This cyber-attack on physical systems exemplifies a new and growing threat to critical infrastructure around the world, and the extent and nature of this threat is presently not well understood. Current research provides important insight about critical infrastructure assets and their interdependency, as well as industrial c o n t r o l systems and the cyber threats influencing them. These research efforts now need to be integrated to provide a reliable, measurable, and data-driven model of the threats posed by cyber-attacks on the Nation’s critical physical infrastructure.

Effects of cyber-attacks on critical infrastructure such as those described above have traditionally been difficult to identify and visualize. Researchers have started to build capabilities to address relevant components of this challenge: modeling of cyber-exposed components typical of specific classes of infrastructure and establishment of a physical dependency profile for each class of infrastructure. It is vital to integrate these approaches to allow for the analysis of cyber-attacks on various types of critical infrastructure. Linking physical dependency profiles to the cyber-focused model allows for an analysis of what a cyber-attackmay mean to downstream infrastructure, providing organizations with the decision support necessary to plan for, respond to, and recover from undesirable events whether natural or man-made.

Idaho National Laboratory (INL) researchers have been working diligently to develop solutions for the security challenges facing CPS. INL’s Resilience Optimization Center (IROC) leverages cyberterrorist and hacker methods to help organizations protect themselves, their businesses, and their stakeholders. INL works collaboratively to develop mitigation techniques and tools, supported by a vast infrastructure test range, to reduce cyber vulnerabilities found in many of the Nation’s critical infrastructure systems.In addition, INL’s All Hazards Analysis (AHA) framework provides a methodology for identifying how infrastructure are connected, as well as associate physical and cyber assets to functional business processes. INL’s Component Analysis for Industrial Control Systems research area examines the potential vulnerabilities within the hardware and software components incorporated into industrial-control and operational-technology systems.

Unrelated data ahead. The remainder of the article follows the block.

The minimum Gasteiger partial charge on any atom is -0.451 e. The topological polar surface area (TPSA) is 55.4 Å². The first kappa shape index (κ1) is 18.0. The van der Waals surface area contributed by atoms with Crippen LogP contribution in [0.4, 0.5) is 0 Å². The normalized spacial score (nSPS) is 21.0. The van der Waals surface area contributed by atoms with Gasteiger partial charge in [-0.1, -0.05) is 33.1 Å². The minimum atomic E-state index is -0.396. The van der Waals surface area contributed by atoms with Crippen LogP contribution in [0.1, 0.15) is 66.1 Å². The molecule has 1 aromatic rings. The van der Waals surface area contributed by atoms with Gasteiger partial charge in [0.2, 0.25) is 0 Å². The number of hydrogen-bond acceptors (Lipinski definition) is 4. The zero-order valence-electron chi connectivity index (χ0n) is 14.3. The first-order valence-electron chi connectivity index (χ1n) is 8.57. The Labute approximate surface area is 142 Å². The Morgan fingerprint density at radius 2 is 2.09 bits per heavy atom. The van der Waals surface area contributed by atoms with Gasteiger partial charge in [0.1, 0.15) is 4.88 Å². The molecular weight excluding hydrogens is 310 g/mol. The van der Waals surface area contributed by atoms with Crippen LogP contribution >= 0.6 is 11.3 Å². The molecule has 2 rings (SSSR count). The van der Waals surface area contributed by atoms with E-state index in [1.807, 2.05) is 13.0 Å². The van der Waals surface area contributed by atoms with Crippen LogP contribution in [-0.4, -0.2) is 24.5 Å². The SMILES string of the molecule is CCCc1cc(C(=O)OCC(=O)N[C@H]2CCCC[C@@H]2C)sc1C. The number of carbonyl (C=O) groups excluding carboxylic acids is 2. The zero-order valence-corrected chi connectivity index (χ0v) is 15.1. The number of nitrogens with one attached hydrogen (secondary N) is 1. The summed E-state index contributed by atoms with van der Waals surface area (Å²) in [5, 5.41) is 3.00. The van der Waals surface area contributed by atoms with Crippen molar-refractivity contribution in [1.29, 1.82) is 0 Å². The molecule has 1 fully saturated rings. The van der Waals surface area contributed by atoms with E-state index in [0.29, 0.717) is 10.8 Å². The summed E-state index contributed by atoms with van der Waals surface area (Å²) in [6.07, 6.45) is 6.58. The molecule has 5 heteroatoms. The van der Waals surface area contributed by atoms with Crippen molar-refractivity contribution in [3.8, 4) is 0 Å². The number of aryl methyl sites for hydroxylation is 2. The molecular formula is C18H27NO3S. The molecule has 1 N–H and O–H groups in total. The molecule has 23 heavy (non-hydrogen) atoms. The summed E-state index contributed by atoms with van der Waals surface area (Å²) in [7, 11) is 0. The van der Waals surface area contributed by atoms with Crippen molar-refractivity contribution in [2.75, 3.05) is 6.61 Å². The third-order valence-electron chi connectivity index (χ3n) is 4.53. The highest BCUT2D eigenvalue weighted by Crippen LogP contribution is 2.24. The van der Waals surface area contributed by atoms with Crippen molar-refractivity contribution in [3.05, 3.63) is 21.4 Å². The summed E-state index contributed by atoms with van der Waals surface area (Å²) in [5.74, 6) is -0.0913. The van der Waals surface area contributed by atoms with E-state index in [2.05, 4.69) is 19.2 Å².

Our world will continue to become more connected through CPS as these systems allow us to carry out our way of life in more convenient, connected ways. Researchers continue to develop strategies and solutions to mitigate risks and enhance resilience of CPS to protect the Nation’s infrastructure. Through more informed decision-making and increased implementation of state-of-the-art solutions, we can better protect our critical infrastructure that rely on CPS to reduce operational impacts.